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Kenneth W. Keller: Using leadership and teamwork to make beautiful music

Inside Business

Posted: June 2, 2009 3:24 p.m.
Updated: June 3, 2009 4:55 a.m.

A group of musicians gathered together for the purpose of playing in harmony to provide beautiful music for an assembled audience. It was a simple goal, easy to describe, understood by all, yet difficult to execute. The desired result was to sound like one rich instrument.

Each musician had a copy of the plan in the form of sheet music. The plan was right in front of them, at every practice and during the entire performance.  The symphony needed a leader. Its leader was the conductor.

The conductor knew what each member of the symphony should be doing. He was in a unique position to help everyone shine in their performance by making sure they adhered to the plan. The conductor was the accepted and acknowledged leader of the symphony.

Each member of the symphony had his or her part to perform. Some were in supportive roles. Some did solo performances.

Regardless of the instrument played, all had the same goal. Personalities did not come into play. They were all in alignment with the goal.

The conductor was an accomplished musician. He understood that people knew if the symphony practiced, because a poor performance was easy to hear. Knowing this, the conductor scheduled and held practice so that when the performance took place, the team was ready. The conductor knew, as did the musicians, that even professionals need a lot of practice to be at their best.

It would be very easy for several musicians to drown out their fellow member’s performances. Everyone knows the percussion or brass could easily drown out an oboe. But by doing so, the oboe’s sound would be lost. The symphony, individually and as a team, understood why it is very hard to distinguish any individual member’s instrument as they played, unless doing a solo.  

During one piece of music that was performed, a percussionist rang a bell 13 times. Thirteen rings of a bell was the percussionist’s contribution to that particular piece of music. It could be argued that the violins and horns worked harder, played longer and were responsible for the majority of the sound that the symphony generated. Yet every musician knew and accepted that without those 13 taps on the bell, the music would not have been complete; the music would not have been as beautiful as possible.

Those playing solos needed the support of all the musicians, just as the symphony needed those 13 chimes of the bell. This support helped achieve the excellence they were looking for in their personal performance. The musicians played their part by contributing their skills where and when they were most needed. The team respected every contribution.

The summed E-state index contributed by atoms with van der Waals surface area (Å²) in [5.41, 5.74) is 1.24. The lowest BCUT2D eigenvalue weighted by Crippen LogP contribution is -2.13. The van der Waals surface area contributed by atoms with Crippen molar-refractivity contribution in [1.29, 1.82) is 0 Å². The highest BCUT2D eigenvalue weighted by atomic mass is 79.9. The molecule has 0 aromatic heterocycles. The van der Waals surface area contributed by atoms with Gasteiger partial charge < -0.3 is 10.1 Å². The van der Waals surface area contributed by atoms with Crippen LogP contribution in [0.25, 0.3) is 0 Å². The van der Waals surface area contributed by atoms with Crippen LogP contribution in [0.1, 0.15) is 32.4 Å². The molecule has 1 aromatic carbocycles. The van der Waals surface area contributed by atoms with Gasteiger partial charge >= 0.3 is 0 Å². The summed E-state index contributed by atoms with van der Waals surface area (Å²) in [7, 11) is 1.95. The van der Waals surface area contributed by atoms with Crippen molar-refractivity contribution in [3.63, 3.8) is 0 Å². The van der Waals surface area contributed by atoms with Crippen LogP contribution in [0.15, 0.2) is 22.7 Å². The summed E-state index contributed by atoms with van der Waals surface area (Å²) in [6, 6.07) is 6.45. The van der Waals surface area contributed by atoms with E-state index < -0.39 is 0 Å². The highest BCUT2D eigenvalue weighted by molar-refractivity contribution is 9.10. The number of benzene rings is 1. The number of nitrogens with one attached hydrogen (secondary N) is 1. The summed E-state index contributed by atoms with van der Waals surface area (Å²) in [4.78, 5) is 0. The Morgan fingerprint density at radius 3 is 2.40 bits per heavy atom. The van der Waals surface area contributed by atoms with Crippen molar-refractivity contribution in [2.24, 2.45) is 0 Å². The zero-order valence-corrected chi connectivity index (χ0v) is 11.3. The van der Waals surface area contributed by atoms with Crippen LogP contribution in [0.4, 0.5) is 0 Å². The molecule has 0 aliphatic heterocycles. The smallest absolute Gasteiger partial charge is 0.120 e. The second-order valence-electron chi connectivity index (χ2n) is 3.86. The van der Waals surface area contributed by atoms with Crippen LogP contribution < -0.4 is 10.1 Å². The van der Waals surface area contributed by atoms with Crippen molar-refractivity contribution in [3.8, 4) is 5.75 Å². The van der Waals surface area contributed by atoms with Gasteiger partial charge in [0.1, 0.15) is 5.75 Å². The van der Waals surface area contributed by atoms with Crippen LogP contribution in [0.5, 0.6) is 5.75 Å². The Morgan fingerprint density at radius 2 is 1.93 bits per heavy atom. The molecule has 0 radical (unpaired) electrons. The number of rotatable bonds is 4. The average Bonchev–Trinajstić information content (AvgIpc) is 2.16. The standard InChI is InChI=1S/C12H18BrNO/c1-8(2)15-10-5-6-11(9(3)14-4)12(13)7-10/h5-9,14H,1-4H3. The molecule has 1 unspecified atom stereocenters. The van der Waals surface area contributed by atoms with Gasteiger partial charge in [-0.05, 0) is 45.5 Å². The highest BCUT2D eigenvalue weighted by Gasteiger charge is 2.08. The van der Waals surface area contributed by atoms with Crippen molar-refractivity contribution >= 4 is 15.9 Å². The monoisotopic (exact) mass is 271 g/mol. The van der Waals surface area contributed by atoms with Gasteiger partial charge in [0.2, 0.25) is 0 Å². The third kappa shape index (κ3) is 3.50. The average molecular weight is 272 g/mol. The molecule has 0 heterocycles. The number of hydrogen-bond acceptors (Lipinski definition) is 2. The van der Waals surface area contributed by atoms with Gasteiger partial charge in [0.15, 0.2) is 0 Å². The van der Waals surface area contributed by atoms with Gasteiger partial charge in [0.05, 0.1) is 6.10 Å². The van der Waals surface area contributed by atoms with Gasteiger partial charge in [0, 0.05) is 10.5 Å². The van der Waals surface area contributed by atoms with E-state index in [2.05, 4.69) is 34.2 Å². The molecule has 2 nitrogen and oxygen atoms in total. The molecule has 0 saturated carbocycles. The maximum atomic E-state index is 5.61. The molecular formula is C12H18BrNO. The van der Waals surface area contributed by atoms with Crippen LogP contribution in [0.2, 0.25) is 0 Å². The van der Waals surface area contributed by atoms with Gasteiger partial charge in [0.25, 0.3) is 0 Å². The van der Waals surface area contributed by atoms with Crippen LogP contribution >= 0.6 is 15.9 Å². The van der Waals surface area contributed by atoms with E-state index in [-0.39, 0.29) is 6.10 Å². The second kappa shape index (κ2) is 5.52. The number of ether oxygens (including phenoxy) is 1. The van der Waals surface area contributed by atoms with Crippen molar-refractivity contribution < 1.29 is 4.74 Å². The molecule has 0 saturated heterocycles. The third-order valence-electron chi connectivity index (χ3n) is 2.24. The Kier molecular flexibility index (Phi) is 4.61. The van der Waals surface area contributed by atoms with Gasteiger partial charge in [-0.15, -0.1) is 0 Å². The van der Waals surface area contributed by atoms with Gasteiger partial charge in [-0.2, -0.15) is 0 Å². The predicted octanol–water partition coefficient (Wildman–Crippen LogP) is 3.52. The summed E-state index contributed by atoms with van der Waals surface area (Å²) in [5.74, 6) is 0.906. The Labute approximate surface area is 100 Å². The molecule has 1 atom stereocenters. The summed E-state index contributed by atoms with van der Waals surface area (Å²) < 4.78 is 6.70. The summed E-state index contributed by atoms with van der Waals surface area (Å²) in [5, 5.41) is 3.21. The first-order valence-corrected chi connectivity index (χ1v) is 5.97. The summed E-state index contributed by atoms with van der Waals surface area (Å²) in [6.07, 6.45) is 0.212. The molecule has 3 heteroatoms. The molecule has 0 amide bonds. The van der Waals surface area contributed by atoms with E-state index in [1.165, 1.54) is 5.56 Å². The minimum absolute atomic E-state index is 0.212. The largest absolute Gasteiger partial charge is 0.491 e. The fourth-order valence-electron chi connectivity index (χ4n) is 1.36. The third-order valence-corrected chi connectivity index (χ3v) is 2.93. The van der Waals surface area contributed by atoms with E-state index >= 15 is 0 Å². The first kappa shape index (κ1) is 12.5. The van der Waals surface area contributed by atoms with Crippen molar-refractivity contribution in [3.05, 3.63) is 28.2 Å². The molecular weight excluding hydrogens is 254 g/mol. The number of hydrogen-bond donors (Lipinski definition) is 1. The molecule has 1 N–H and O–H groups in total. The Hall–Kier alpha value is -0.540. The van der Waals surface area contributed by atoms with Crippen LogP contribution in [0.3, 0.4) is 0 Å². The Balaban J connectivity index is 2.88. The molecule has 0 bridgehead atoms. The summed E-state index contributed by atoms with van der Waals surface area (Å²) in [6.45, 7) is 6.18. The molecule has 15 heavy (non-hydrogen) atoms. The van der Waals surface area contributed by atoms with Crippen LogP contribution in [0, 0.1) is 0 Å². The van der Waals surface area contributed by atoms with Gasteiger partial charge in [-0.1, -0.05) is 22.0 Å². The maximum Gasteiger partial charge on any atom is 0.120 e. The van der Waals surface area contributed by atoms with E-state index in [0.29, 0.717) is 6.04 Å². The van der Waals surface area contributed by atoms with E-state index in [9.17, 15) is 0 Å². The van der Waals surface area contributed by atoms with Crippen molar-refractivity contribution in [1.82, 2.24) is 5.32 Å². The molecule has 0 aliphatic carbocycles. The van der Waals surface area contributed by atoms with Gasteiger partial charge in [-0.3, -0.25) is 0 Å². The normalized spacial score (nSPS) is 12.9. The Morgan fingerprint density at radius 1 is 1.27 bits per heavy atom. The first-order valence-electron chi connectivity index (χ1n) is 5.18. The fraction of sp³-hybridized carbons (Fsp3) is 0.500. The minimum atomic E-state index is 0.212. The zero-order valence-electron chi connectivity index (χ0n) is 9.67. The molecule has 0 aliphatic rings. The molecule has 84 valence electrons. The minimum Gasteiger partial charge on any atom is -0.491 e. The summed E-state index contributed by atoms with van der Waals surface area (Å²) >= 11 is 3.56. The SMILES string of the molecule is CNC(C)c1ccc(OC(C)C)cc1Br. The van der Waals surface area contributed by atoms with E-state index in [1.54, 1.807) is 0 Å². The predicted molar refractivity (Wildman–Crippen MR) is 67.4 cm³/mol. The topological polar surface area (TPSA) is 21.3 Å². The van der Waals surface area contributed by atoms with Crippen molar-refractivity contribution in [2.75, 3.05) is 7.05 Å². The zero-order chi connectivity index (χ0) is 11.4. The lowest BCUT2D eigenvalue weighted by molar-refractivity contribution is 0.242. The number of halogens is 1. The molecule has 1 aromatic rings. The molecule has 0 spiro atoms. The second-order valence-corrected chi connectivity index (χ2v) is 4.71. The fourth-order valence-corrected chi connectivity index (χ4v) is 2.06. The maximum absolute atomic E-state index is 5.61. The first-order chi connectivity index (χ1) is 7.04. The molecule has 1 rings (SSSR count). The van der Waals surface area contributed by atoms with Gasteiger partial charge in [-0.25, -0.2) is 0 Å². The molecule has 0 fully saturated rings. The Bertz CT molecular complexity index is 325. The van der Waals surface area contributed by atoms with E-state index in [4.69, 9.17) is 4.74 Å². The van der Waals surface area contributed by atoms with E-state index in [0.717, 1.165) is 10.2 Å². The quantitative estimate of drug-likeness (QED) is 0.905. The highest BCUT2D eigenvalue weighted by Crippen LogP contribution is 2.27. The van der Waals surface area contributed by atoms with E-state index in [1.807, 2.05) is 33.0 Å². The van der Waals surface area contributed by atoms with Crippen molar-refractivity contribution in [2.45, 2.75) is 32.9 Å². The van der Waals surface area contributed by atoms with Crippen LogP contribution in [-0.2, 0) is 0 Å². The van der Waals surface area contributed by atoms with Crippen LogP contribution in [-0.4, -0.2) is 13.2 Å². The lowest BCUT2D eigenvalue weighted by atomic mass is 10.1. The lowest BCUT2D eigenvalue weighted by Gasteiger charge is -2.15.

Hearing some 60 musicians start and stop at the same time is a wonder. How do they do it? They do it with practice and the firm direction of the conductor. The symphony needed a capable conductor to insure its timing was perfect.

During the concert, a trumpet player hit a wrong note. Everyone knew the trumpet player was embarrassed. No one stopped; no one chastised him. The music kept moving; everyone kept playing. The trumpet player recovered and played beautifully for the rest of the performance. He had the support of his fellow musicians.

At the end of the concert, neither the conductor nor any team member acknowledged the mistake. Except for that single mistake, he did a wonderful job and that is what the team concentrated on. The focus was on the successful achievement of the team goal, not on mistakes made.

When the concert concluded, the audience applauded for the symphony. The conductor took a bow. Each musician took a bow. The applause was the group’s music  and for each individual. The applause was shared and so was the success.  

As a business owner, are you conducting or playing an instrument with the musicians? Does your version of a symphony have a goal? Does everyone know what the goal is? Is everyone in alignment with the goal? Have you scheduled enough practice sessions, or are you having performances before people are ready? Is everyone supporting one another? When someone makes a mistake, how do you handle it? Who bows for the applause?

Kenneth Keller is president of Renaissance Executive Forums, which brings business owners together in facilitated peer advisory boards. His column represents his own views and not necessarily those of The Signal.   



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